On this Day in History Quilts 2013: January 2

Georgia Born
On this day in 1788 Georgia became the fourth state in the modern United States.

From History.com: Named after King George II, Georgia was first settled by Europeans in 1733, when a group of British debtors led by English philanthropist James E. Oglethorpe traveled up the Savannah River and established Georgia’s first permanent settlement–the town of Savannah.

Quilt Index Georgia quiltThe Chimney Sweep, or Album Patch, quilt above was made in the 1840’s by Rachel Haynes Addy in Senoia, Georgia (approx. 40 miles southwest of Atlanta). Addy brought the quilt with her to Texas around 1871 when she moved to Grayson County with her husband and two young children. Her daughter Mary Jane Addy (1870-1935) inherited the quilt from her mother, then passed it on to her daughters Clara R. Williams Shaw (1892-1991) and Alta William Kaderli (1897-1974). This quilt was donated to the Winedale Quilt Collection at the Briscoe Center for American History, University of Texas at Austin in 2007.

View this quilt on The Quilt Index to read more about it’s history, design and construction.


Quilt Index partners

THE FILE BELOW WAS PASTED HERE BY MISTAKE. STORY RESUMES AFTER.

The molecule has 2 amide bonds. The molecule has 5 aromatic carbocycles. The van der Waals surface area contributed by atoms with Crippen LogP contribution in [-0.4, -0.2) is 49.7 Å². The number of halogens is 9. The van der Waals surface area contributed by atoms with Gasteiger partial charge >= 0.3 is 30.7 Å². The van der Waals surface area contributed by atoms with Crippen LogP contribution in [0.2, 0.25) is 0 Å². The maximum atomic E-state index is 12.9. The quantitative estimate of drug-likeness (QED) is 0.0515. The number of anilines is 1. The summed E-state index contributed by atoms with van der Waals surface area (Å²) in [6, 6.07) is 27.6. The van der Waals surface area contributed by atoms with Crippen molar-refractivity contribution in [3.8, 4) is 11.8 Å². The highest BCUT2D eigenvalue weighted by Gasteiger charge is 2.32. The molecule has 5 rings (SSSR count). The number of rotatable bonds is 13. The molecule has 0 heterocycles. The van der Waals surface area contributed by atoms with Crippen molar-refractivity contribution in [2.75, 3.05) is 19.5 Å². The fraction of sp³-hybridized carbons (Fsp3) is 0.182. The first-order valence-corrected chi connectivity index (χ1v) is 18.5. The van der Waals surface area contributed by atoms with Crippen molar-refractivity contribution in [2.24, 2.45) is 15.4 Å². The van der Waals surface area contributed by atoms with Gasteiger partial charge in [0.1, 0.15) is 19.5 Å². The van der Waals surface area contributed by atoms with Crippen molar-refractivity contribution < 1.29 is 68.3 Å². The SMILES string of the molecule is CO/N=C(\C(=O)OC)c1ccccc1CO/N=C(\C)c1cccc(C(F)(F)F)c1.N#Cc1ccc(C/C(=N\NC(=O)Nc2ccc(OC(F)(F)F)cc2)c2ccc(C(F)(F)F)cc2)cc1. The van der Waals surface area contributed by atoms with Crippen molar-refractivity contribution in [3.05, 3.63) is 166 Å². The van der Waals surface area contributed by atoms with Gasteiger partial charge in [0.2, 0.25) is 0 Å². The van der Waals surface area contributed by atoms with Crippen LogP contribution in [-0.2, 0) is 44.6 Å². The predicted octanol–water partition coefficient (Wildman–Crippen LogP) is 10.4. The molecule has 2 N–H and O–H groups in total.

Amy Milne headshot

Posted by Amy E. Milne
Executive Director, Quilt Alliance

This entry was posted in On this Day in History Quilts series and tagged , , , by quiltalliance. Bookmark the permalink.

About quiltalliance

The Quilt Alliance is a nonprofit 501c3 organization established in 1993 whose mission is to document, preserve, and share our International quilt heritage by collecting the rich stories that historic and contemporary quilts, and their makers, tell about our nation's diverse peoples and their communities. In support of this mission, the Alliance brings together quilt makers and designers, the quilt industry, quilt scholars and teachers, and quilt collectors to further the following goals: To promote the understanding of the quilt as an important grassroots art form. To make information about quilts available to a broad public. To educate the public about the importance of documenting quilts and quiltmakers so that their stories will not be lost.

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